A complete task operation, for example, might know how to integrate the task model with the notification system, sending an email to the assignee that the task has been completed.
Which, of course, limits the model's knowledge of the rest of the system and helps maintain encapsulation.
I think the point is to think more about the interface, and less about the data being encapsulated.
I didn't mean to imply that I was any "getter". And, in retrospect, perhaps leaving them commented-out in the code was a bad idea. I put them in with "//..." notation just to say that they were there but that their implementation was not worth noting (ie. everyone knows how to return properties).
At some point data needs to be rendered; and so, data needs to be accessed. I have no problem with the Controller or other Domain Models (ex. Reporting services) being able to access the data.
The only real point of this, at least for me, was to force myself to think less about data by putting off "setter" methods for as long as possible (and to use as few as necessary).
If I don't I could quite easily see myself using procedural code like:
... where I am clearly putting my business logic into my Controller (ala, how I've been doing it for the last 10 years).
I can definitely see that being able to update any field is going to be necessary for some kinds of entities. No doubt! And, the more properties that an entity has, the more likely that is probably the case.
The real mind-shift for me was to not create setters by default. It's like asking a student to do as much as they possibly can before they have to ask the teacher - they may have to ask eventually; but, don't ask as your first move.
That said, from a lot of what I've read lately, it seems that you want to keep things simple. If you have an entity that has 30 or 40 fields, it sounds like that would be the exception to the rule, as opposed to the rule.
Of course, that opinion is just based on presentations that I've recently watched - not from personal experience (as we can all see).
The MOVE stuff sounds very much in alignment with what I've been referring to as "Application Services" or "Workflow Services" in my recent research. These would coordinate the various parts of a workflow that surround the altering of the domain model. This feels like a really nice way to look at the system; but, again, I haven't had much chance yet to put the rubber on the road.
Ben, I'd amend that to as simple as possible, but no simpler.
Take something like an order record. It could point to a customer record for name and address information, or it could store a copy of all of the name and address information, which in turn increases the number of fields dramatically.
In the first instance, having two distinct entities makes each one simpler, but you then have to manage and maintain the relationships, which introduces a different kind of complexity.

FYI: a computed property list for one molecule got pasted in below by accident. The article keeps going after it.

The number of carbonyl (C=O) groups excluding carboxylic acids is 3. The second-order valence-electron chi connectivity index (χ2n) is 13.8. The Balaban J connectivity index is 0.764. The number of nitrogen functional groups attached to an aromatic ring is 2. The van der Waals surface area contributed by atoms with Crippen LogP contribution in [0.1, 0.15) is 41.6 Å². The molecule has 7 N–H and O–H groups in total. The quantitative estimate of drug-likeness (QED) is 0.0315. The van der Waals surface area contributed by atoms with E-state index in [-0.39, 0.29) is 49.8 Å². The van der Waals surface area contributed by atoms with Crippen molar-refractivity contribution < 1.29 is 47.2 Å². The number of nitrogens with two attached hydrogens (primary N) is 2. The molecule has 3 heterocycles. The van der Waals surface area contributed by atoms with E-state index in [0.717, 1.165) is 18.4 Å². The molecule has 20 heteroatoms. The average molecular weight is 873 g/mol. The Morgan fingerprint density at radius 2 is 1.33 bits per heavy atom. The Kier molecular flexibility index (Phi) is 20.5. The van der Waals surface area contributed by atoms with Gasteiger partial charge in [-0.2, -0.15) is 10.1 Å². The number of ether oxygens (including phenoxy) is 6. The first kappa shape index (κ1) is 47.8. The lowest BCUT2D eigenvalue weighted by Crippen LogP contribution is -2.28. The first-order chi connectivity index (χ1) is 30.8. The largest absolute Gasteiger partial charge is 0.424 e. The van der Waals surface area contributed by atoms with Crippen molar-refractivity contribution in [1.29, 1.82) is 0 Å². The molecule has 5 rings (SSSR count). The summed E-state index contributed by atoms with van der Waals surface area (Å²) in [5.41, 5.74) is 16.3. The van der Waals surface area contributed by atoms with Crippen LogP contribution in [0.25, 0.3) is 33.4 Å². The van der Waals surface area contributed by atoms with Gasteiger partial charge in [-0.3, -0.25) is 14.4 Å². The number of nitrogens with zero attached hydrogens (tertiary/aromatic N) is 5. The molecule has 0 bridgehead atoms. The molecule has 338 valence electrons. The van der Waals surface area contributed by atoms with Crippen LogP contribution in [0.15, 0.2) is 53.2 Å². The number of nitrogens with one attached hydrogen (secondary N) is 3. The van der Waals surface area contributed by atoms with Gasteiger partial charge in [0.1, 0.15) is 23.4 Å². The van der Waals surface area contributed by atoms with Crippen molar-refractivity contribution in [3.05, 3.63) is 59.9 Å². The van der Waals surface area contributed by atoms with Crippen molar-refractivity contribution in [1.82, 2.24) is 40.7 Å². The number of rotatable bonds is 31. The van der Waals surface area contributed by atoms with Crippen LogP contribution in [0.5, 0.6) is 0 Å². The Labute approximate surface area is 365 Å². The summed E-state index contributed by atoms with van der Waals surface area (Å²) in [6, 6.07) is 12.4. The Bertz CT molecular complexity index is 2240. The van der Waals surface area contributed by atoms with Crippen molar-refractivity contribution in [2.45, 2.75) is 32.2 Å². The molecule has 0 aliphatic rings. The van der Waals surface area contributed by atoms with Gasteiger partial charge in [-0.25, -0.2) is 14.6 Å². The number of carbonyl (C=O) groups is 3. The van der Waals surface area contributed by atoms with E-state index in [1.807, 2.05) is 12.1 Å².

Normalization would argue for separate records, but then again business logic might argue for maintaining a complete copy of the name and address information as it existed at the time of that particular order.
Setters could be defined as needed, but really, something as simple was a back-end admin form is going to require them eventually, yes?
As to your other example, moving information back and forth between views and controllers is what a controller is for, after all. And strictly speaking, business logic shouldn't be in the model, either. (From a DTO standpoint.)
Also, how often do you need to do the if (form.isCompleted == false) logic? If once, then going by your previous rule you're going to add a boatload of behaviors to your model. Incomplete. Completed. Etc.
As Brian mentioned earlier, real-world constraints tend to have an impact on rules for the sake of rules.
Nice post :)
An Order is also an interesting thing because you don't necessarily want to maintain "ongoing" relationships with the data. By that I mean that you may want a "Snapshot" of the relationship at the time of the order. Just because a user's "address" changes doesn't mean that it should change, retroactively, in orders. So, definitely a seeming denormalization of the data makes a lot of sense... which, as you are saying, can increase the number of fields dramatically.
On a tangential point, Orders is one of the examples that people always bring up in terms of "Document Databases" (ie. NoSQL) for storing related information all in one place. But that's neither here nor there.
So maybe, the take-away from all of this is simply to try to create non-setters first, as a means to think about behavior... then, create all the getters and setters anyway.
And, since CF9+ makes synthesizing getters/setters as easy as adding some CFProprety tags, it's really not even a big deal.
I like the Revealing Module Patterns because it allows for private values. But, there's something I just find so comforting about the "newableness" of a function constructor.